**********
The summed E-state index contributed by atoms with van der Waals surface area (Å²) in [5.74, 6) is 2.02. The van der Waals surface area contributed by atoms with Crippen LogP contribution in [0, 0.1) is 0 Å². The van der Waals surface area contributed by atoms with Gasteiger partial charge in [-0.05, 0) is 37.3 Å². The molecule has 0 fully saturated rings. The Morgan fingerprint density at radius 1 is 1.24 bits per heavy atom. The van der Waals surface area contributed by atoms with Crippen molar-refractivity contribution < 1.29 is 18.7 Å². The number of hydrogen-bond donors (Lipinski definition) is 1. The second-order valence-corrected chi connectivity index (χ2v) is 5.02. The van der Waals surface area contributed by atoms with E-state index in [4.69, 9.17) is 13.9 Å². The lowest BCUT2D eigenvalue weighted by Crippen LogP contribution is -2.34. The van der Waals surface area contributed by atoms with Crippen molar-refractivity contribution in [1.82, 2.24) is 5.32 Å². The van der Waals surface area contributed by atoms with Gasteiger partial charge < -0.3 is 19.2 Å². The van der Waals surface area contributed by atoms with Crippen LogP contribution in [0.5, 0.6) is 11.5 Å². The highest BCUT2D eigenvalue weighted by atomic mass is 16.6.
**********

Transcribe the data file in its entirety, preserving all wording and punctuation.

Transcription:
The summed E-state index contributed by atoms with van der Waals surface area (Å²) in [5.74, 6) is 2.02. The van der Waals surface area contributed by atoms with Crippen LogP contribution in [0, 0.1) is 0 Å². The van der Waals surface area contributed by atoms with Gasteiger partial charge in [-0.05, 0) is 37.3 Å². The molecule has 0 fully saturated rings. The Morgan fingerprint density at radius 1 is 1.24 bits per heavy atom. The van der Waals surface area contributed by atoms with Crippen molar-refractivity contribution < 1.29 is 18.7 Å². The number of hydrogen-bond donors (Lipinski definition) is 1. The second-order valence-corrected chi connectivity index (χ2v) is 5.02. The van der Waals surface area contributed by atoms with E-state index in [4.69, 9.17) is 13.9 Å². The lowest BCUT2D eigenvalue weighted by Crippen LogP contribution is -2.34. The van der Waals surface area contributed by atoms with Crippen molar-refractivity contribution in [1.82, 2.24) is 5.32 Å². The van der Waals surface area contributed by atoms with Gasteiger partial charge < -0.3 is 19.2 Å². The van der Waals surface area contributed by atoms with Crippen LogP contribution in [0.5, 0.6) is 11.5 Å². The highest BCUT2D eigenvalue weighted by atomic mass is 16.6.